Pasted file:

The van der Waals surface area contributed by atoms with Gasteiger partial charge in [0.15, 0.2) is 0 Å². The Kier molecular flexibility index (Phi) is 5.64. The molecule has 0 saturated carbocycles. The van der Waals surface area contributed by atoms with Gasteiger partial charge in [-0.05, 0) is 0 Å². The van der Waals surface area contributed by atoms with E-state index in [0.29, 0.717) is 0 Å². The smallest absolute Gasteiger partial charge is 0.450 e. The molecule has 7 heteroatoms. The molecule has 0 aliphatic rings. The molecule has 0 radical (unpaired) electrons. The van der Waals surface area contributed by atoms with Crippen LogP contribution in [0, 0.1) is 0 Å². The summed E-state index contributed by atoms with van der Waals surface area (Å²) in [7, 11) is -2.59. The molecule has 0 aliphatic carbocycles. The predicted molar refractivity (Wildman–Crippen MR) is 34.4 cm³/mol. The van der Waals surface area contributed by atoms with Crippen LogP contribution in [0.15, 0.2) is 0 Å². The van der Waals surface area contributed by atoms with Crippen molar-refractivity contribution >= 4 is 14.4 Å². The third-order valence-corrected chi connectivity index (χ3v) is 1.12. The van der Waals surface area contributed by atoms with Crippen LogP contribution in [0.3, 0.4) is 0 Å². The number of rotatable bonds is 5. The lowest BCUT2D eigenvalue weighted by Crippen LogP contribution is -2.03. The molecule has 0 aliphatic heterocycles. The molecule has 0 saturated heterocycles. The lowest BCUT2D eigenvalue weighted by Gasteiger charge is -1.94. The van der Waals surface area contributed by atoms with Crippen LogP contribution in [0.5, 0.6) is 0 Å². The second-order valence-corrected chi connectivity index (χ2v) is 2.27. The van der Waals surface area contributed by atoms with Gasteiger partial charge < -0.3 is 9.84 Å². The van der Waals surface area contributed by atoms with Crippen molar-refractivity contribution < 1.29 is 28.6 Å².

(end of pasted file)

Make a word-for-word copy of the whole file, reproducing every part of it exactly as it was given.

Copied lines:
The van der Waals surface area contributed by atoms with Gasteiger partial charge in [0.15, 0.2) is 0 Å². The Kier molecular flexibility index (Phi) is 5.64. The molecule has 0 saturated carbocycles. The van der Waals surface area contributed by atoms with Gasteiger partial charge in [-0.05, 0) is 0 Å². The van der Waals surface area contributed by atoms with E-state index in [0.29, 0.717) is 0 Å². The smallest absolute Gasteiger partial charge is 0.450 e. The molecule has 7 heteroatoms. The molecule has 0 aliphatic rings. The molecule has 0 radical (unpaired) electrons. The van der Waals surface area contributed by atoms with Crippen LogP contribution in [0, 0.1) is 0 Å². The summed E-state index contributed by atoms with van der Waals surface area (Å²) in [7, 11) is -2.59. The molecule has 0 aliphatic carbocycles. The predicted molar refractivity (Wildman–Crippen MR) is 34.4 cm³/mol. The van der Waals surface area contributed by atoms with Crippen LogP contribution in [0.15, 0.2) is 0 Å². The van der Waals surface area contributed by atoms with Crippen molar-refractivity contribution >= 4 is 14.4 Å². The third-order valence-corrected chi connectivity index (χ3v) is 1.12. The van der Waals surface area contributed by atoms with Crippen LogP contribution in [0.3, 0.4) is 0 Å². The number of rotatable bonds is 5. The lowest BCUT2D eigenvalue weighted by Crippen LogP contribution is -2.03. The molecule has 0 aliphatic heterocycles. The molecule has 0 saturated heterocycles. The lowest BCUT2D eigenvalue weighted by Gasteiger charge is -1.94. The van der Waals surface area contributed by atoms with Crippen LogP contribution in [0.5, 0.6) is 0 Å². The second-order valence-corrected chi connectivity index (χ2v) is 2.27. The van der Waals surface area contributed by atoms with Gasteiger partial charge < -0.3 is 9.84 Å². The van der Waals surface area contributed by atoms with Crippen molar-refractivity contribution < 1.29 is 28.6 Å².